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The End of Mad Men: The Compromised 1960s and Schrödinger’s Advertisement

After seven seasons on the air (or maybe eight, properly speaking, what with the yearlong gap between the two halves of the final season), Mad Men, AMC’s prestige drama about the American advertising world during the 1960s, dropped its finale episode last night. Mad Men‘s conclusion came a few years after the expiry date of its cultural currency, it must be said. Delayed along its run by writers’ strikes, contract disputes, and creator and mastermind auteur Matthew Weiner’s drawn-out serialized storytelling tendencies, the show retained its core audience and critical discourse to the end but had undoubtedly lost much of the cultural frisson that it once flirted with. Although the line-by-line, moment-by-moment quality of its writing never really dipped, the dominant themes of Mad Men were well-established and cast in stone by the end of its second season at the latest (and maybe much earlier that). Only so much elaboration and re-assertion of these themes was necessary or desirable, and the repetition of its major messages, more so than odd magic-realist touches or newly-introduced major characters, made the show feel spent more than anything other particular element.

But let’s accentuate the positive as we gaze over the still-warm body of Weiner’s magnum opus of television’s lauded new golden age. Mad Men was a sharp, intelligent, sophisticated narrative whose every scene (nearly its every line) was pregnant with signification, meaning, and social and cultural politics. It was also funny and outrage-inducing, often in the space of a single scene, capable of encapsulating and skewering the invisible cage of social expectations in the capitalist order even while it parroted the bourgeois assumptions and privileged perspective of socioeconomically-advantaged White America. Brief instances of minority outlooks were offered, but the trajectory to the vaunted Caucasian neoliberal mythos of the seismic “change” of the 1960s was firmly entrenched in the perspectives of the progenitors of that very class itself.

Mad Men zeroed in frequently on the received image of the counterculture in the 1960s and challenged our assumptions about the primacy of its social influence and the purity of its mission of fundamental cultural change. From the first season, the self-made (or self-remade) man in a suit Donald Draper (Jon Hamm) would often clash with hippies and underground types who dismissed him as a mere square. He would not dismiss them so summarily, though he would question the nature of their engagement with and investment in alternative social mentalities before, well, dismissing them. He has a more resonant final encounter with the counterculture, which we’ll get into in a minute.

Peggy Olsen (Elisabeth Moss) and Roger Sterling (John Slattery) enter into the social justice and psychedelic hedonism segments of the counterculture, respectively, but both emerge from them a bit chastened to the abandonment of ego and ambition required to truly escape the implications of their square milieu. Each finds a measured approach preferable in the finale, “Person to Person”: Peggy sticks on at industry giant McCann-Erickson to further her rising career but finds potential romantic companionship with longtime art department co-creative Stan (Jay R. Ferguson), who exudes some limited longhaired chill and calm in the midst of the coporate environment, while Roger commits to the Quebeçois Marie Calvet (Julia Ormond), the mother of Don’s ex Megan (Jessica Paré), who takes a relatively open view to monogamy.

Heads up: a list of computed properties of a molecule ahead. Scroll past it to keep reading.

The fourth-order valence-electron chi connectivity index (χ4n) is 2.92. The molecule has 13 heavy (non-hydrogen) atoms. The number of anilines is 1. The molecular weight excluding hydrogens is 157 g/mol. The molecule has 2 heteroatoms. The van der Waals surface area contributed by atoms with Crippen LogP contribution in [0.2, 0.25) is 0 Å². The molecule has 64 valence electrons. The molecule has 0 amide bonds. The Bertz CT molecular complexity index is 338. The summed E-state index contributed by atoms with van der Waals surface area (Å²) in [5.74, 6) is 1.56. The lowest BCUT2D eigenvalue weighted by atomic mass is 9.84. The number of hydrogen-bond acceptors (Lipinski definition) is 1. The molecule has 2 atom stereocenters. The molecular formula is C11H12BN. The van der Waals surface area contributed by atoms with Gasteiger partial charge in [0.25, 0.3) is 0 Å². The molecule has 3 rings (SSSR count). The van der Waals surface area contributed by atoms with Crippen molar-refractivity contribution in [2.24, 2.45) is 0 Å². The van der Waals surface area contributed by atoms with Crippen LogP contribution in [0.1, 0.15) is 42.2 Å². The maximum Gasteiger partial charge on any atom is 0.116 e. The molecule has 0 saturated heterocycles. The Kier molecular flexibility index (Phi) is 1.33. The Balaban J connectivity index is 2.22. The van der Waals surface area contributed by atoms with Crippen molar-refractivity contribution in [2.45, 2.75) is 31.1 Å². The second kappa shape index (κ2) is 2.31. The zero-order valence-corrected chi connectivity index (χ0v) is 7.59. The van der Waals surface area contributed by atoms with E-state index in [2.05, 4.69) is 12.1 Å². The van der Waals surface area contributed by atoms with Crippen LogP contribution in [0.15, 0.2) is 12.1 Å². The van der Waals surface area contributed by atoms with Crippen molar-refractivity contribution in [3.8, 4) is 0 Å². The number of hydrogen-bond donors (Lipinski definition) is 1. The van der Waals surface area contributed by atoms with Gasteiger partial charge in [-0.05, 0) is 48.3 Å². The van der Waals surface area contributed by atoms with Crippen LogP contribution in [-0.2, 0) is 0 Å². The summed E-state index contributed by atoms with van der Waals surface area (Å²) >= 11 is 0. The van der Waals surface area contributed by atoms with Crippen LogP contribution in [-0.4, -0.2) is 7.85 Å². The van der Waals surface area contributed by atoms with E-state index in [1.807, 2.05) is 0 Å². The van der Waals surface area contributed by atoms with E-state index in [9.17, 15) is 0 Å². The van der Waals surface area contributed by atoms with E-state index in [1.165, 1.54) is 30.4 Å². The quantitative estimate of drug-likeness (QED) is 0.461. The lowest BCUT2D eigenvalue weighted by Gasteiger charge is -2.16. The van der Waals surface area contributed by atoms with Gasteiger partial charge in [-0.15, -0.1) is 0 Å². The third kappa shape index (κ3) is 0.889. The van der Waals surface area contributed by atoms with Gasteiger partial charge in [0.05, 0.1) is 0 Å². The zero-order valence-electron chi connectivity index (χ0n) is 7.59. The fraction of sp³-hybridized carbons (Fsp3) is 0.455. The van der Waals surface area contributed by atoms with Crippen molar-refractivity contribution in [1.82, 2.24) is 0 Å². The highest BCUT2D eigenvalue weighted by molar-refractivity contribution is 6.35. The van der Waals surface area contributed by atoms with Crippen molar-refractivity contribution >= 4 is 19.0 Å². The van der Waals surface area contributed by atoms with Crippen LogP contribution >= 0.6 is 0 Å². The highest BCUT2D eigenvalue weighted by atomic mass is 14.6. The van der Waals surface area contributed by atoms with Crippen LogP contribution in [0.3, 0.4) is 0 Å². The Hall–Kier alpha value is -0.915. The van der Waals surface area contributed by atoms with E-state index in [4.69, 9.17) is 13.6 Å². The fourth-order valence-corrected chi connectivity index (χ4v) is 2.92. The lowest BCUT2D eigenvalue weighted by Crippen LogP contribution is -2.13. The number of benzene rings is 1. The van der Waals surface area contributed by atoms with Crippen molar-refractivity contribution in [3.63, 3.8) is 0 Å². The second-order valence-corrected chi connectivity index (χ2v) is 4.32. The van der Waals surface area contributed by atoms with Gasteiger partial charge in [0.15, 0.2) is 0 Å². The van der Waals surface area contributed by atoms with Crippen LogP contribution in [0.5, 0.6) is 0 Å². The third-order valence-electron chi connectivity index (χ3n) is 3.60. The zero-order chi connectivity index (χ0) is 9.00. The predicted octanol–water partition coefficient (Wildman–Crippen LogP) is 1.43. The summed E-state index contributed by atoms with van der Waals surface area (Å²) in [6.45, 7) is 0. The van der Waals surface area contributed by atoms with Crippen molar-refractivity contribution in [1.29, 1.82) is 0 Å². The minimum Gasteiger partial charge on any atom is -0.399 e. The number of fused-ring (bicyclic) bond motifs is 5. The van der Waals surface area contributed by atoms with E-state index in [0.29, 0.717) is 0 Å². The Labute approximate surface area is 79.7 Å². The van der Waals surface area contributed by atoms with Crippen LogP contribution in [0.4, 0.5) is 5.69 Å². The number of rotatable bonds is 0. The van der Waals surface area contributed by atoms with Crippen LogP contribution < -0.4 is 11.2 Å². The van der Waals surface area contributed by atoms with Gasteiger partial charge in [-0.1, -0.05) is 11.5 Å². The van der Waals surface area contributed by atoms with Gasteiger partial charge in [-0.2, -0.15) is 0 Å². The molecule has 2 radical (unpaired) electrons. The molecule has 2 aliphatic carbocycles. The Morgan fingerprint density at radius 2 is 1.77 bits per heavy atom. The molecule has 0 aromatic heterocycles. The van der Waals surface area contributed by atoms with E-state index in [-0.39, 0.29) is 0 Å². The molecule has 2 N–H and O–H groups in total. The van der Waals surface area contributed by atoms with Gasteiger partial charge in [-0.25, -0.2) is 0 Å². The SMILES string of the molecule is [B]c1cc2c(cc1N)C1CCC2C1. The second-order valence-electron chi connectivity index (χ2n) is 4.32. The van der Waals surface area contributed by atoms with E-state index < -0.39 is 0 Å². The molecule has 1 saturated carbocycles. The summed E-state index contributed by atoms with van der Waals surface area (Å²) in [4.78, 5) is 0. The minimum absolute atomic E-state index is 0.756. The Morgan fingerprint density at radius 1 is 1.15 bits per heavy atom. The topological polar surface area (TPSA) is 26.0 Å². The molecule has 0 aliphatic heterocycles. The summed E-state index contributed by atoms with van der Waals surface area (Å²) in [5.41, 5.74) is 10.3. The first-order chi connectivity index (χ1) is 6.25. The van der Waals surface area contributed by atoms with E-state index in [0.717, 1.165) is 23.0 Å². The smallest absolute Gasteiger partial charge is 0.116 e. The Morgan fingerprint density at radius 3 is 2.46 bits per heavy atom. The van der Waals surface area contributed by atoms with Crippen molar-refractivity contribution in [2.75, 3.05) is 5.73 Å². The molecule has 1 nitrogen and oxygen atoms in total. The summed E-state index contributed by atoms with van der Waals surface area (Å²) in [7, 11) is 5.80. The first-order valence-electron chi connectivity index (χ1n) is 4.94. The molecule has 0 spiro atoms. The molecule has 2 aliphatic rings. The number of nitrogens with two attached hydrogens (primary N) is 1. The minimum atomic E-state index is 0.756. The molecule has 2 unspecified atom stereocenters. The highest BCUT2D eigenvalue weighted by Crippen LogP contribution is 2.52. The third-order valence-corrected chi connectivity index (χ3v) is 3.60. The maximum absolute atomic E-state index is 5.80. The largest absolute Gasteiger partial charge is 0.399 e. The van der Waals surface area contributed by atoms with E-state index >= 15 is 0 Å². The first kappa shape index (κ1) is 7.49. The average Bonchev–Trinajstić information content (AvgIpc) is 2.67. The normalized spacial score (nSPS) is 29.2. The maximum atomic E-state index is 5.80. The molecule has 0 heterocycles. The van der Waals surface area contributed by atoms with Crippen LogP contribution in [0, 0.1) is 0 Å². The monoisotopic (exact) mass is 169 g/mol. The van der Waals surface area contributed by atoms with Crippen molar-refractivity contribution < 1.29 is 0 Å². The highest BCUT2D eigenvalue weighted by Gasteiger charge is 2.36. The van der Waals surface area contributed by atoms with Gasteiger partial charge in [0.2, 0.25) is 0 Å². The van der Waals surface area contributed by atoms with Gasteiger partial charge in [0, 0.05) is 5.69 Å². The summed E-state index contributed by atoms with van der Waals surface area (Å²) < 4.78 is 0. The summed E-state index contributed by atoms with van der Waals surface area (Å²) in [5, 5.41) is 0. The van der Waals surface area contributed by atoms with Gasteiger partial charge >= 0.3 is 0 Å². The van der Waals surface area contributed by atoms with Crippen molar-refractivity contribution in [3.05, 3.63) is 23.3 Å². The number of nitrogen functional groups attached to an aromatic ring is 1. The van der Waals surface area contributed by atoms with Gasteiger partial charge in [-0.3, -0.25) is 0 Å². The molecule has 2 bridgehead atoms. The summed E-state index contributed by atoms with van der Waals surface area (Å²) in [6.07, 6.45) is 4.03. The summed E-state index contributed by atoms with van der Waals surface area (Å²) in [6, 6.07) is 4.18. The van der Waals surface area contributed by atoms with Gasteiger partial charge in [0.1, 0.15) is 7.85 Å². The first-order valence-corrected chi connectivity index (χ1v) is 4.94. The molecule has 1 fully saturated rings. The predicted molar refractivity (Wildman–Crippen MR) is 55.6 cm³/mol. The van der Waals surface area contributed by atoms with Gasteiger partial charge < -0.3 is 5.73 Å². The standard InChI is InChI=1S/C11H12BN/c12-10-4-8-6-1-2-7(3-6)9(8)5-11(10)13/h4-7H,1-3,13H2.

Other principle characters have little investment in the changing nature of American society beyond what business opportunities it can offer them. Pete Campbell (Vincent Kartheiser) literally jets out west to Wichita, Kansas with his reconciled family to start anew, a big old-money fish in a small new-money pond in the New West. Joan Harris (Christina Hendricks) jettisons the condescension of both patriarchal office culture and controlling sugar-daddy male sexual partners to forge her own future as an independent businesswoman. Mad Men is notable as a text of 1960s America for its focus not on fundamental change but essential continuity. For this particular slice of the New York elite and counterparts from other locales that cross their paths, social shifts are felt more incrementally, if at all. The more things change, the more they stay the same.

Mad Men episode recap grand champions Tom and Lorenzo have long maintained that Weiner’s basic view of human nature is that it is essentially static. People don’t change, no matter how hard they try to or hope to or pretend to. Don Draper is this truism’s ironic epitome: even though broken, unloved, sexually and emotionally and philosophically insecure Dick Whitman assumes another identity and migrates to New York City to become a leading light in Madison Avenue’s advertising epicentre, he can’t leave behind the orphan in the whorehouse, furtively eating a chocolate bar alone just to feel briefly, fleetingly normal (whatever that’s supposed to be). It surely isn’t such a stretch to extrapolate that reading onto Mad Men‘s view of social conditions, that they ultimately do not change either.